The new rule that people nominated for public office must be paid up to date on their taxes has thrown the election in Swaziland / Eswatini into confusion. Hundreds of people have reportedly withdrawn from the election because they cannot afford to pay their taxes.
Thousands of people besieged Swaziland Revenue Authority (SRA) offices across the kingdom trying to get tax clearance certificates. There was confusion about how much time they had to obtain the documents with the Elections and Boundaries Commission (EBC) issuing contradictory information about extending the deadline.
There were not enough staff at SRA offices to deal with the rush, local media reported.
Many of those nominated feared they would be disqualified from the election if they did not have the certificate on time. In July 2018 the EBC announced that prospective candidates for this year’s election would be vetted after nominations had closed and if they owed taxes, they would be disqualified.
Police reportedly scuffled with candidates at Siteki when they blocked the entrance to the SRA office.
According to official EBC figures a total, 6,486 people were nominated to stand for office locally or for the national parliament across 59 constituencies. All needed to obtain clearance certificates.
The Swazi Observer reported that some nominees dropped out of the election because they could not afford to pay the taxes they owed. It was reported (3 August 2018) that people were expected to pay off at least 25 percent of what they owed. The Observer quoted EBC sources at Northern Hhohho confirming ‘that hundreds of nominees’ had dropped out.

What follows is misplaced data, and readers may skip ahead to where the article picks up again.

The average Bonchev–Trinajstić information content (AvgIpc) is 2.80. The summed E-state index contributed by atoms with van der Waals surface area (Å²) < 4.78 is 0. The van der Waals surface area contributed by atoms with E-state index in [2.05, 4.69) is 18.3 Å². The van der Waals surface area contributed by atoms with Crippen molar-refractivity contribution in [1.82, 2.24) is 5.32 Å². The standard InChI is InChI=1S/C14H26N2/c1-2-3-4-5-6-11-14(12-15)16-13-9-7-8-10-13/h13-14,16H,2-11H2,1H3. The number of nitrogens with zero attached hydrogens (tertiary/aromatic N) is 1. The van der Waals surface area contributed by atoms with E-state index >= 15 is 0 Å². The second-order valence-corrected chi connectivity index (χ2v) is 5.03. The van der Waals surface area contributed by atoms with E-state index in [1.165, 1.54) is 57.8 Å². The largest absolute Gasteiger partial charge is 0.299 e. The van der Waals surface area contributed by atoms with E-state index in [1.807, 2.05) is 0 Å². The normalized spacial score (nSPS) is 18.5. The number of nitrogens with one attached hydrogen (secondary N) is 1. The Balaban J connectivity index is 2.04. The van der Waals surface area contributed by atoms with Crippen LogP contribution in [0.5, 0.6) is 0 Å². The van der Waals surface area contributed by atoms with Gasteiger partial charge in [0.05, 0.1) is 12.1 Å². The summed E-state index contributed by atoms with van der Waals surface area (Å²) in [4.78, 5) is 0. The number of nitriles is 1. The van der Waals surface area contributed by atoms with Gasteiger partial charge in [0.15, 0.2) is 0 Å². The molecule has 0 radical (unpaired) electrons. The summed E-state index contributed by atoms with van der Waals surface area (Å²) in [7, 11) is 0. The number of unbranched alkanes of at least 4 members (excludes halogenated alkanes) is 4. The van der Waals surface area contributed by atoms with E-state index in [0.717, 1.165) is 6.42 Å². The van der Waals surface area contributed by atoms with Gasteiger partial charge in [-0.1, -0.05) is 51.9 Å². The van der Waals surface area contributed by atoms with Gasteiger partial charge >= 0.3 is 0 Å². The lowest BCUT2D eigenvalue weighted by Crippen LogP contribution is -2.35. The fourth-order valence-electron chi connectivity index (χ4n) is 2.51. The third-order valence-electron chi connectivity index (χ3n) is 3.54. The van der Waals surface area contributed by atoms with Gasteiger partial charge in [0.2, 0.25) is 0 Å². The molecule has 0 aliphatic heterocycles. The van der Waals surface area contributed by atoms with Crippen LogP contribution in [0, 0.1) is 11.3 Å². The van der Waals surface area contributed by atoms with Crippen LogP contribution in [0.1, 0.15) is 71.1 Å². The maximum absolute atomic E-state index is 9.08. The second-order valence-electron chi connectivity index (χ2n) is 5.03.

The Times Sunday reported (5 August 2018) that Richard Phungwayo, EBC Head of Secretariat, said the figure of people with tax issues could be more than 100.
It June 2018, EBC Chair Chief Gija Dlamini said all people nominated for the elections would also be vetted by the police. In an interview with the Observer he said the vetting would be at police headquarters in Mbabane where the fingerprints of all candidates would be checked.
‘All nominated candidates will be required to go to police headquarters to be vetted and a record will then be forwarded to us,’ he told the newspaper.
Elections in Swaziland are widely recognised outside of the kingdom as undemocratic. Political parties are banned from taking part. Parliament has no powers as these are vested in the King who rules as an absolute monarch. After the election, the King will chose the Prime Minister, government ministers and the top civil servants and judges. At past elections people only got to select 55 of 65 members of the House of Assembly. The King chose the other 10. At the forthcoming election there will be an additional four seats for people to vote for. It has not been announced how many members the King will choose but the Swaziland Constitution allows him to pick up to ten.
No members of the 30-member Senate are elected by the people.
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